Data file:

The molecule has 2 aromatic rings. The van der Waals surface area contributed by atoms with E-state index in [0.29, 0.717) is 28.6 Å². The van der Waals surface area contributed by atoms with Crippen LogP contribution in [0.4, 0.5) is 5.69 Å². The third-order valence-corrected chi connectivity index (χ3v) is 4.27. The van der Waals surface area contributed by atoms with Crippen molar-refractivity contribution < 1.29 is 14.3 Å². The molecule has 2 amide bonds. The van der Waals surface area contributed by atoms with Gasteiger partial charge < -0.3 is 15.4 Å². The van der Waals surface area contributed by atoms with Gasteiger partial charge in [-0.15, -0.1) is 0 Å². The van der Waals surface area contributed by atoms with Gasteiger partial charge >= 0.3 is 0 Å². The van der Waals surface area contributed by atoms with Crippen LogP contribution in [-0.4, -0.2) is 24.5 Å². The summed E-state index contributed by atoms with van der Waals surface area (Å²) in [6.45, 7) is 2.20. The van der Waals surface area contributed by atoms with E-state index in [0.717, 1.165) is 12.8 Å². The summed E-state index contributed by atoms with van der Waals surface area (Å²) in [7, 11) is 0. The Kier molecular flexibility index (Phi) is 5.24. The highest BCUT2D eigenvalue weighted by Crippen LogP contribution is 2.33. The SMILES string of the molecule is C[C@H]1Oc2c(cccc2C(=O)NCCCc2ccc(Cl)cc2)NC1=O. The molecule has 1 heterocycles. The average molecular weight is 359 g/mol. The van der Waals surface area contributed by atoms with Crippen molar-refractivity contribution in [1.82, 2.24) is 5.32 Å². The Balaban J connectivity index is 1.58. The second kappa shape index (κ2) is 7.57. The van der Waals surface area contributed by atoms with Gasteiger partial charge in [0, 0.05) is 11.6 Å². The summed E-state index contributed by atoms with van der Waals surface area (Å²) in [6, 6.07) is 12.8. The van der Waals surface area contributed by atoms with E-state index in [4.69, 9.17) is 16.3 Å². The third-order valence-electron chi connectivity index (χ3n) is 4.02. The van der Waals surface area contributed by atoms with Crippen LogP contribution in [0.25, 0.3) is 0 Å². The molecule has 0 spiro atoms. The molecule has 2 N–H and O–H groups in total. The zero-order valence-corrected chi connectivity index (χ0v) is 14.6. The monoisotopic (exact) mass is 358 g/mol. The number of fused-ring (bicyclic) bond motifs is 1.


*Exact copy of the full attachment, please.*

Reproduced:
The molecule has 2 aromatic rings. The van der Waals surface area contributed by atoms with E-state index in [0.29, 0.717) is 28.6 Å². The van der Waals surface area contributed by atoms with Crippen LogP contribution in [0.4, 0.5) is 5.69 Å². The third-order valence-corrected chi connectivity index (χ3v) is 4.27. The van der Waals surface area contributed by atoms with Crippen molar-refractivity contribution < 1.29 is 14.3 Å². The molecule has 2 amide bonds. The van der Waals surface area contributed by atoms with Gasteiger partial charge < -0.3 is 15.4 Å². The van der Waals surface area contributed by atoms with Gasteiger partial charge in [-0.15, -0.1) is 0 Å². The van der Waals surface area contributed by atoms with Gasteiger partial charge >= 0.3 is 0 Å². The van der Waals surface area contributed by atoms with Crippen LogP contribution in [-0.4, -0.2) is 24.5 Å². The summed E-state index contributed by atoms with van der Waals surface area (Å²) in [6.45, 7) is 2.20. The van der Waals surface area contributed by atoms with E-state index in [0.717, 1.165) is 12.8 Å². The summed E-state index contributed by atoms with van der Waals surface area (Å²) in [7, 11) is 0. The Kier molecular flexibility index (Phi) is 5.24. The highest BCUT2D eigenvalue weighted by Crippen LogP contribution is 2.33. The SMILES string of the molecule is C[C@H]1Oc2c(cccc2C(=O)NCCCc2ccc(Cl)cc2)NC1=O. The molecule has 1 heterocycles. The average molecular weight is 359 g/mol. The van der Waals surface area contributed by atoms with Crippen molar-refractivity contribution in [1.82, 2.24) is 5.32 Å². The Balaban J connectivity index is 1.58. The second kappa shape index (κ2) is 7.57. The van der Waals surface area contributed by atoms with Gasteiger partial charge in [0, 0.05) is 11.6 Å². The summed E-state index contributed by atoms with van der Waals surface area (Å²) in [6, 6.07) is 12.8. The van der Waals surface area contributed by atoms with E-state index in [4.69, 9.17) is 16.3 Å². The third-order valence-electron chi connectivity index (χ3n) is 4.02. The van der Waals surface area contributed by atoms with Crippen LogP contribution in [0.25, 0.3) is 0 Å². The molecule has 0 spiro atoms. The molecule has 2 N–H and O–H groups in total. The zero-order valence-corrected chi connectivity index (χ0v) is 14.6. The monoisotopic (exact) mass is 358 g/mol. The number of fused-ring (bicyclic) bond motifs is 1.